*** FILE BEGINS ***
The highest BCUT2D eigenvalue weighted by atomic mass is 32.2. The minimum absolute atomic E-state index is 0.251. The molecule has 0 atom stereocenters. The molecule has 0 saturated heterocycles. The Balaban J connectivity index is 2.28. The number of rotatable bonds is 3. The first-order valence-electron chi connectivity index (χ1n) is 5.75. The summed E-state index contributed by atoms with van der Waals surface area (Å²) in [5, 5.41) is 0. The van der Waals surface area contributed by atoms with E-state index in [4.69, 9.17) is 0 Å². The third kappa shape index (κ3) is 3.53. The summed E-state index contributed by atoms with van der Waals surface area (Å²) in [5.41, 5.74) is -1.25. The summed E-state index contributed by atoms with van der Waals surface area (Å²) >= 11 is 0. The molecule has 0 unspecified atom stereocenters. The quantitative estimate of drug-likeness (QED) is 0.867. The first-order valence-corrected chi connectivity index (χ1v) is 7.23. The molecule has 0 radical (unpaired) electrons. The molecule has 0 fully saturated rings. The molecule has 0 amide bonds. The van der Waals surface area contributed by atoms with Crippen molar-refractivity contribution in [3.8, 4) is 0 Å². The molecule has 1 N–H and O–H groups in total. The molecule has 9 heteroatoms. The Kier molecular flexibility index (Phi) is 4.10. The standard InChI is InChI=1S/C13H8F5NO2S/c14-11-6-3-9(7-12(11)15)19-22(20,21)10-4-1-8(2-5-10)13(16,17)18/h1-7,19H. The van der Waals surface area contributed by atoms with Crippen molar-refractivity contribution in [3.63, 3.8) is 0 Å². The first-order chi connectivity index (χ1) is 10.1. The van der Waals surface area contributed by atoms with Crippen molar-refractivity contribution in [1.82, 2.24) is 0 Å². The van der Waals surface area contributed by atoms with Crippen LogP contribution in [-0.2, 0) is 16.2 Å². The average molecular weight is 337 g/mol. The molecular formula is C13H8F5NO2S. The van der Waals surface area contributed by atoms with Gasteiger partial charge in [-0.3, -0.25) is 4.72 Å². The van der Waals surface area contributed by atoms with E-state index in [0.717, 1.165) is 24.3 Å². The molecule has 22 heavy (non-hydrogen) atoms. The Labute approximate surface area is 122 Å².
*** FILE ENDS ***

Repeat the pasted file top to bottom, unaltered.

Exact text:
The highest BCUT2D eigenvalue weighted by atomic mass is 32.2. The minimum absolute atomic E-state index is 0.251. The molecule has 0 atom stereocenters. The molecule has 0 saturated heterocycles. The Balaban J connectivity index is 2.28. The number of rotatable bonds is 3. The first-order valence-electron chi connectivity index (χ1n) is 5.75. The summed E-state index contributed by atoms with van der Waals surface area (Å²) in [5, 5.41) is 0. The van der Waals surface area contributed by atoms with E-state index in [4.69, 9.17) is 0 Å². The third kappa shape index (κ3) is 3.53. The summed E-state index contributed by atoms with van der Waals surface area (Å²) in [5.41, 5.74) is -1.25. The summed E-state index contributed by atoms with van der Waals surface area (Å²) >= 11 is 0. The molecule has 0 unspecified atom stereocenters. The quantitative estimate of drug-likeness (QED) is 0.867. The first-order valence-corrected chi connectivity index (χ1v) is 7.23. The molecule has 0 radical (unpaired) electrons. The molecule has 0 fully saturated rings. The molecule has 0 amide bonds. The van der Waals surface area contributed by atoms with Crippen molar-refractivity contribution in [3.8, 4) is 0 Å². The molecule has 1 N–H and O–H groups in total. The molecule has 9 heteroatoms. The Kier molecular flexibility index (Phi) is 4.10. The standard InChI is InChI=1S/C13H8F5NO2S/c14-11-6-3-9(7-12(11)15)19-22(20,21)10-4-1-8(2-5-10)13(16,17)18/h1-7,19H. The van der Waals surface area contributed by atoms with Crippen molar-refractivity contribution in [3.63, 3.8) is 0 Å². The first-order chi connectivity index (χ1) is 10.1. The van der Waals surface area contributed by atoms with Crippen molar-refractivity contribution in [1.82, 2.24) is 0 Å². The van der Waals surface area contributed by atoms with Crippen LogP contribution in [-0.2, 0) is 16.2 Å². The average molecular weight is 337 g/mol. The molecular formula is C13H8F5NO2S. The van der Waals surface area contributed by atoms with Gasteiger partial charge in [-0.3, -0.25) is 4.72 Å². The van der Waals surface area contributed by atoms with E-state index in [0.717, 1.165) is 24.3 Å². The molecule has 22 heavy (non-hydrogen) atoms. The Labute approximate surface area is 122 Å².